Crazy Rich Asians. (Photo: Mtime)
Xian Li, a China-born Hollywood studio executive at SK Global, the company behind last year's hit indie film Crazy Rich Asians, says she is on a mission to build cross-cultural bridges.
Crazy Rich Asians is a 2018 US romantic comedy based on the 2013 novel of the same name by Singaporean American novelist Kevin Kwan.
It was directed by Chinese American filmmaker Jon M. Chu and praised in the United States since its release for its all-Asian cast.
The film took in over $238 million worldwide, making it the highest-grossing rom-com in a decade, and earned its makers numerous accolades.
Speaking about SKG's ambitious plans for 2019-2020, Li says: "Hollywood mostly tells American stories or sci-fi stories about worlds far from reality. But in the real world, there are over six billion people with diverse, fascinating cultures and authentic stories we can discover and share-especially in Asia."
Li also shares her mandate to form a cultural bridge between the US and China and find compelling stories that resonate with both audiences.
SK Global is a joint venture by Sidney Kimmel Entertainment, which is known for quality dramas, and Ivanhoe Pictures, which is noted for its foray into local-language film markets.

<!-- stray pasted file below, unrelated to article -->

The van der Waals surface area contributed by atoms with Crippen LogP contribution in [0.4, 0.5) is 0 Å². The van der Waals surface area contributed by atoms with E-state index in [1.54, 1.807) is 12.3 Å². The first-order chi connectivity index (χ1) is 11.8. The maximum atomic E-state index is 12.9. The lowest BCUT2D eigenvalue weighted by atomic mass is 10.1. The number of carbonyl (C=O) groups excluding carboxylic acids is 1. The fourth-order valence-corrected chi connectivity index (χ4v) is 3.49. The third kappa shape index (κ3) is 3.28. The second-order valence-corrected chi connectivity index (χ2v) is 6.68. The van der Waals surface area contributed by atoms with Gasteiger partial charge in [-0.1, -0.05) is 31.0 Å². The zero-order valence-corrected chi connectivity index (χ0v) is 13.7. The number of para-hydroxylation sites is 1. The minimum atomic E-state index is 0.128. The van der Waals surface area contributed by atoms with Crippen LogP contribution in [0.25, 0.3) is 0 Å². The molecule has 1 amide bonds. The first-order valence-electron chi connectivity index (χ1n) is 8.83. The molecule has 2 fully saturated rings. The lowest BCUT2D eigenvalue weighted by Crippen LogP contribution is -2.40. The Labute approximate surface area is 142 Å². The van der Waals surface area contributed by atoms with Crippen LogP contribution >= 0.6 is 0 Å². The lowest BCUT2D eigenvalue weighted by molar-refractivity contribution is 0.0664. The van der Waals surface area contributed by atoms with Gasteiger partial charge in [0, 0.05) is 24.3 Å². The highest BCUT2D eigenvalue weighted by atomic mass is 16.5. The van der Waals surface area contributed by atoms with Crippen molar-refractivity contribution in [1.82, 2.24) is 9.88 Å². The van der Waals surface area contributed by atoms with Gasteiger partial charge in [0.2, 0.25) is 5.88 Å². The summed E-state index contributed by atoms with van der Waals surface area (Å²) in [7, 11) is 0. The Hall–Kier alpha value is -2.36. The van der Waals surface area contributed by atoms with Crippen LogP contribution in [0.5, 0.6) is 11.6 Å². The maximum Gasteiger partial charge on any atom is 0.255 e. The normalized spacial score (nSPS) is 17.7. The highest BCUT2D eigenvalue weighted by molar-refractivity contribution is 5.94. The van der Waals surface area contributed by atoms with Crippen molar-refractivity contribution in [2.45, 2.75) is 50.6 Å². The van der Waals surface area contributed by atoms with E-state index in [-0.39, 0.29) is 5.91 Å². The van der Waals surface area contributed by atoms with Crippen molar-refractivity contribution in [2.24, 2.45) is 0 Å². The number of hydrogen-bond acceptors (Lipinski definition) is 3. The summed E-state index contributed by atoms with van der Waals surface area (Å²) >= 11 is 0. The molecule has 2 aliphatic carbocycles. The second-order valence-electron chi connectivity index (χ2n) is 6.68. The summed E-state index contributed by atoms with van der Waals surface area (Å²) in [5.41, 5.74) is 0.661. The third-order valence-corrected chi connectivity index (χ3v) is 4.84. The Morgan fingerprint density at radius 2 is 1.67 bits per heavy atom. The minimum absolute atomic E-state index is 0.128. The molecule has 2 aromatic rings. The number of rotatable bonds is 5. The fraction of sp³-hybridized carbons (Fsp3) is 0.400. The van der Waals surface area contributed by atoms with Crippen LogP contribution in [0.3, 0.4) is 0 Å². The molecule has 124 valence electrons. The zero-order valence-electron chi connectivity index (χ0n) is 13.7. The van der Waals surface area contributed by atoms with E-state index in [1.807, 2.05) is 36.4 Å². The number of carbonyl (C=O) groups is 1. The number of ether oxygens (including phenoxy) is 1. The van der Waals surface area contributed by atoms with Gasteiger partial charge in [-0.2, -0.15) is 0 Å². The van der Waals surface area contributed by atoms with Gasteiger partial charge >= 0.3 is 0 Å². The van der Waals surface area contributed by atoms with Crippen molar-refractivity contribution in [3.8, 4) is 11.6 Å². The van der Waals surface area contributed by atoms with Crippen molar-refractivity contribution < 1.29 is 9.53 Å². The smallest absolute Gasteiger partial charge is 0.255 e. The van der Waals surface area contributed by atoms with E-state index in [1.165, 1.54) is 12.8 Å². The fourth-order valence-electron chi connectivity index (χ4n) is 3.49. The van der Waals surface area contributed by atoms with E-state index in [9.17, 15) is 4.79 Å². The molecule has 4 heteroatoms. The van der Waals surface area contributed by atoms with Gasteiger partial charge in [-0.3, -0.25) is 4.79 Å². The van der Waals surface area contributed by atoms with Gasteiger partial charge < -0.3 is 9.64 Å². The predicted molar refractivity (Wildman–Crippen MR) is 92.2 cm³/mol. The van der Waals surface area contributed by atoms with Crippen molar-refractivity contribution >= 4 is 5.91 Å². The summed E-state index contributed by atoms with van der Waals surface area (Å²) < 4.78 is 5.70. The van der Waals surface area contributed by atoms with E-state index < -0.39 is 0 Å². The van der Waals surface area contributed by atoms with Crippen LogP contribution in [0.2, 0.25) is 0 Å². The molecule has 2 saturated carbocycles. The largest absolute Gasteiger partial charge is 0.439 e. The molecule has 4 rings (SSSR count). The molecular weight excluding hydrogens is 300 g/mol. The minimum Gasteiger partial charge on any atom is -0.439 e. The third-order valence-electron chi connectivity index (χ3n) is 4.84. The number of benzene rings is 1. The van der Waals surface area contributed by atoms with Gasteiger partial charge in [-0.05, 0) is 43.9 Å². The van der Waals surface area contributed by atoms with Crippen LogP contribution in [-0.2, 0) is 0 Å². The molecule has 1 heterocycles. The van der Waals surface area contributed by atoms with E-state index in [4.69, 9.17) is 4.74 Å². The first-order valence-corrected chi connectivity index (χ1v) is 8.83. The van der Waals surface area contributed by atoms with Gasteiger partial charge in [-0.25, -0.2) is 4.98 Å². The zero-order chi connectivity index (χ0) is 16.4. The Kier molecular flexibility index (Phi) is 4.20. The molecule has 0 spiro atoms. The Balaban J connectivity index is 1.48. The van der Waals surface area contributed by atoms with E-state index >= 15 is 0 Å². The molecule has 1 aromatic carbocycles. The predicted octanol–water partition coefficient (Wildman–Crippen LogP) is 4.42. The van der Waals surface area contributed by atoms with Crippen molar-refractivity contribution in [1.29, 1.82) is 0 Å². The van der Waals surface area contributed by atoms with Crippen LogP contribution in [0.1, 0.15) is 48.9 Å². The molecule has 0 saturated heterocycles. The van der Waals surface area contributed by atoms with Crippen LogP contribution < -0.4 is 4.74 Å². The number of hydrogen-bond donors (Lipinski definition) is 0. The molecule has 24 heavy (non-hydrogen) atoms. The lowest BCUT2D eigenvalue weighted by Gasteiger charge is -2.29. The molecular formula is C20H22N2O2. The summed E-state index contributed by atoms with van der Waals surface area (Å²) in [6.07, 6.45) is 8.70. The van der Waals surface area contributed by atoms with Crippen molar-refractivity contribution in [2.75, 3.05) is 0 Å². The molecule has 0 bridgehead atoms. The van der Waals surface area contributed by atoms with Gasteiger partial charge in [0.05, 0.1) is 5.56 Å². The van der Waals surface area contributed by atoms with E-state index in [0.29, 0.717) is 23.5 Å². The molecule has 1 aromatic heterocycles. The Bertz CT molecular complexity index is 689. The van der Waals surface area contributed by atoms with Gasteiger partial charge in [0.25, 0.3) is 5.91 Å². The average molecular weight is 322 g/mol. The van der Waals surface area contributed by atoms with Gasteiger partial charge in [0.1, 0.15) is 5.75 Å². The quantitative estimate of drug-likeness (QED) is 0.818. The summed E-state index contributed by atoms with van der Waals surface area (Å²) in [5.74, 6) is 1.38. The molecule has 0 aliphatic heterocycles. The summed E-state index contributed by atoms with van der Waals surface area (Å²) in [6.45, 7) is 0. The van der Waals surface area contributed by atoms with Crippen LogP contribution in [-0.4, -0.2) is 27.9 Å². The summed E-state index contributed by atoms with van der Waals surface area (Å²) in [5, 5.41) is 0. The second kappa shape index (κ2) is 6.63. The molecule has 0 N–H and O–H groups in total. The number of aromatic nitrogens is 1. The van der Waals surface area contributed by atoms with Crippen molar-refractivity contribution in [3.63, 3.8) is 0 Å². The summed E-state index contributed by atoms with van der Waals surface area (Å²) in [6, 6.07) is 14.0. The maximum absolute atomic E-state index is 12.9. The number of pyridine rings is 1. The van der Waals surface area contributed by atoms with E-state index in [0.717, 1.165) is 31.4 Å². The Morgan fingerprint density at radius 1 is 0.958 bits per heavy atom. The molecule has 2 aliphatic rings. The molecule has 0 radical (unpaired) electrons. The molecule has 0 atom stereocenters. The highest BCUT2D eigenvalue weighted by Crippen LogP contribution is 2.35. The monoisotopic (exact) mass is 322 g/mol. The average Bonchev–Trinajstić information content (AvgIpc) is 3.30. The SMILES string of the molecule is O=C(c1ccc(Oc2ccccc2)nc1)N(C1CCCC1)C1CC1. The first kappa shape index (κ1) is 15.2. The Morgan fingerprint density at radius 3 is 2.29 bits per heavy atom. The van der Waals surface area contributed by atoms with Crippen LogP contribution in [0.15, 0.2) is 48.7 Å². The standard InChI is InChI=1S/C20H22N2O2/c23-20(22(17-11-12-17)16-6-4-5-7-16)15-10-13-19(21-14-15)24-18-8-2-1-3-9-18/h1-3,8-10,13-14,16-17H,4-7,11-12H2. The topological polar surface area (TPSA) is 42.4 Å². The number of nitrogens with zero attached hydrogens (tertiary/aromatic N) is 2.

So, Li says it's no surprise that the company would like to lead the charge in the booming new market in English-language, Asian-themed movies.
"The synergized efforts of Ivanhoe and SKG will give us story-driven dramas with Chinese or Asian elements that are impactful around the world," says Li.
As for SKG, it is confident they have brought in the right executive to pull it off.
For CEO John Penotti: "Xian really understands what it'll take to create projects that speak to both markets.
"She's the right person for the job."
As one of the few China-born and raised executives in Hollywood, Li is one of those rare natural bridges between Chinese and American culture. And SKG is banking on her diverse and international background to give her the edge she'll need to become a global hit-maker that can appeal to audiences on both sides of the Pacific.
"When I started working in Hollywood, no one cared about China. Nobody knew what to do with it," says Xian.
"Then I experienced firsthand what happened when the China market took off. The Wall Street Journal, Hollywood Reporter and Variety all had China in their headlines. That's when being Chinese meant I could do a better job for the studios in an exciting new market I could help them understand."
After graduating from Peking University, Li studied at the University of Southern California, then earned a coveted spot on Sony Pictures Entertainment's LA team, before moving on to become director of development and production for Asia with Twentieth Century Fox International.
At SKG, she's gearing up to make their next four projects successful. Although she acknowledges there will always be an art house market for cinephiles looking to see quality foreign language films like Crouching Tiger Hidden Dragon, she's focused on the enormous potential of bigger, commercially-oriented, English language pictures that have both an Asian focus and a global appeal.
"I want SKG to provide the infrastructure to bring great Asian stories and great Asian talent to the world," she says.